It’s the last day of fall break before classes resume again, and while GREs studying, I’ve stumbled upon two answer choices: “critical” and “analytical”. The process of elimination- it’s 50/50, life or death.
It was a simple test practice test question, but it made me wonder. What really was the difference between these two words? (Side note: Not a good idea to think about this when I actually take the GREs) To me, they seemed interchangeable with lots of murky overlap in between, like “advertising” and “marketing”, or “sociology” and “anthropology”. After painstakingly scrutinizing searches on Google, I guess the gist went something like this: although both are interdependent on one another, a “critical” approach implies a more subjective or deliberate interpretation, while an “analytical” process simply deals with the facts and concluding inferences from the data given.
In an aspect, this relates to the essence of a liberal arts education. It fascinates me when I ask what major someone is, because it reveals whether they’re “critical” (for instance, English or Politics) or “analytical” thinkers (such as Biology or Economics). At a liberal arts institution like Bates, we’re all thrown into the mix and can’t have one without the other. Similarly, a job environment can’t exist without both. For example, if a company occupies too much analysis, then there’s not much room for improvement. Yet if it’s too critical in finding fault with a product, then efficiency cannot be achieved either.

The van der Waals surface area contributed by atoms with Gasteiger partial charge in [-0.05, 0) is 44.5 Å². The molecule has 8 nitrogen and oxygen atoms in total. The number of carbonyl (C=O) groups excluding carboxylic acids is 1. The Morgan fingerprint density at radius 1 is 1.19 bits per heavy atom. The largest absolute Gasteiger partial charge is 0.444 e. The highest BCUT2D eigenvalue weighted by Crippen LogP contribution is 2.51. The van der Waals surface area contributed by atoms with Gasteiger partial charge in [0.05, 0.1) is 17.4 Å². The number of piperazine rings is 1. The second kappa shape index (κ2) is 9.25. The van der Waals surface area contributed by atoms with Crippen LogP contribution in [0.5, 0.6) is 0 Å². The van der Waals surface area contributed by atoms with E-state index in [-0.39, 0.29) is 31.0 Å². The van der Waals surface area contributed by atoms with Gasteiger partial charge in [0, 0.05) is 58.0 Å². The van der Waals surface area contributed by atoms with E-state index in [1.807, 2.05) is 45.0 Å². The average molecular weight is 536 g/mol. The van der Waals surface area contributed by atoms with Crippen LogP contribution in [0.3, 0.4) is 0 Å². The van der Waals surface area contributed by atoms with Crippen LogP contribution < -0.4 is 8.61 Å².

So what would I classify myself as? I think I’m a little bit of both- and this is why I’m here. Process of elimination.